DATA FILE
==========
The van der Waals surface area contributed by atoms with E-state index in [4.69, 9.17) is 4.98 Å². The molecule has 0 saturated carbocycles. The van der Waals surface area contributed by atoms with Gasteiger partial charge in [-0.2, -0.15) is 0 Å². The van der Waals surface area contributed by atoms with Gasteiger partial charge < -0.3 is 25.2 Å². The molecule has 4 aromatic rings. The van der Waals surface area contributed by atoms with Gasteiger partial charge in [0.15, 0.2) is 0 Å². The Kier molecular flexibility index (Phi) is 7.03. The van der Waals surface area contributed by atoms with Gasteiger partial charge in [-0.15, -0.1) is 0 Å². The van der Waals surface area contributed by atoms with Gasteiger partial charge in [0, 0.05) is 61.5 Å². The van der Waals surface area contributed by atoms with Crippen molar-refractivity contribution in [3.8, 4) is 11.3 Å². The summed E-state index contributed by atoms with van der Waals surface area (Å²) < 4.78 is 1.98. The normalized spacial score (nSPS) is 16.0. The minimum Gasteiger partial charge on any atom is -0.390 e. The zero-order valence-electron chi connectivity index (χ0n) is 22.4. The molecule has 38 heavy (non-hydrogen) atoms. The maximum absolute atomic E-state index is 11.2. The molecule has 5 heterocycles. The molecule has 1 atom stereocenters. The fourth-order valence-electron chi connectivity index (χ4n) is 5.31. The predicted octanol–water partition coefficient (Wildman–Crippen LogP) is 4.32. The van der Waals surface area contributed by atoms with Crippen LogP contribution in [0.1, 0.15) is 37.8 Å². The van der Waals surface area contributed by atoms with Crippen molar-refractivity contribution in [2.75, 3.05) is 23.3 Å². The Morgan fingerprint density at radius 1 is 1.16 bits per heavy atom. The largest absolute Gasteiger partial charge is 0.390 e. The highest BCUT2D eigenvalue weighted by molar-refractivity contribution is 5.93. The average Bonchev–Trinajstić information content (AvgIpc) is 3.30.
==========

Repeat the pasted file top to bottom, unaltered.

The van der Waals surface area contributed by atoms with E-state index in [4.69, 9.17) is 4.98 Å². The molecule has 0 saturated carbocycles. The van der Waals surface area contributed by atoms with Gasteiger partial charge in [-0.2, -0.15) is 0 Å². The van der Waals surface area contributed by atoms with Gasteiger partial charge < -0.3 is 25.2 Å². The molecule has 4 aromatic rings. The van der Waals surface area contributed by atoms with Gasteiger partial charge in [0.15, 0.2) is 0 Å². The Kier molecular flexibility index (Phi) is 7.03. The van der Waals surface area contributed by atoms with Gasteiger partial charge in [-0.15, -0.1) is 0 Å². The van der Waals surface area contributed by atoms with Gasteiger partial charge in [0, 0.05) is 61.5 Å². The van der Waals surface area contributed by atoms with Crippen molar-refractivity contribution in [3.8, 4) is 11.3 Å². The summed E-state index contributed by atoms with van der Waals surface area (Å²) < 4.78 is 1.98. The normalized spacial score (nSPS) is 16.0. The minimum Gasteiger partial charge on any atom is -0.390 e. The zero-order valence-electron chi connectivity index (χ0n) is 22.4. The molecule has 38 heavy (non-hydrogen) atoms. The maximum absolute atomic E-state index is 11.2. The molecule has 5 heterocycles. The molecule has 1 atom stereocenters. The fourth-order valence-electron chi connectivity index (χ4n) is 5.31. The predicted octanol–water partition coefficient (Wildman–Crippen LogP) is 4.32. The van der Waals surface area contributed by atoms with Crippen LogP contribution in [0.1, 0.15) is 37.8 Å². The van der Waals surface area contributed by atoms with Crippen molar-refractivity contribution in [2.75, 3.05) is 23.3 Å². The Morgan fingerprint density at radius 1 is 1.16 bits per heavy atom. The largest absolute Gasteiger partial charge is 0.390 e. The highest BCUT2D eigenvalue weighted by molar-refractivity contribution is 5.93. The average Bonchev–Trinajstić information content (AvgIpc) is 3.30.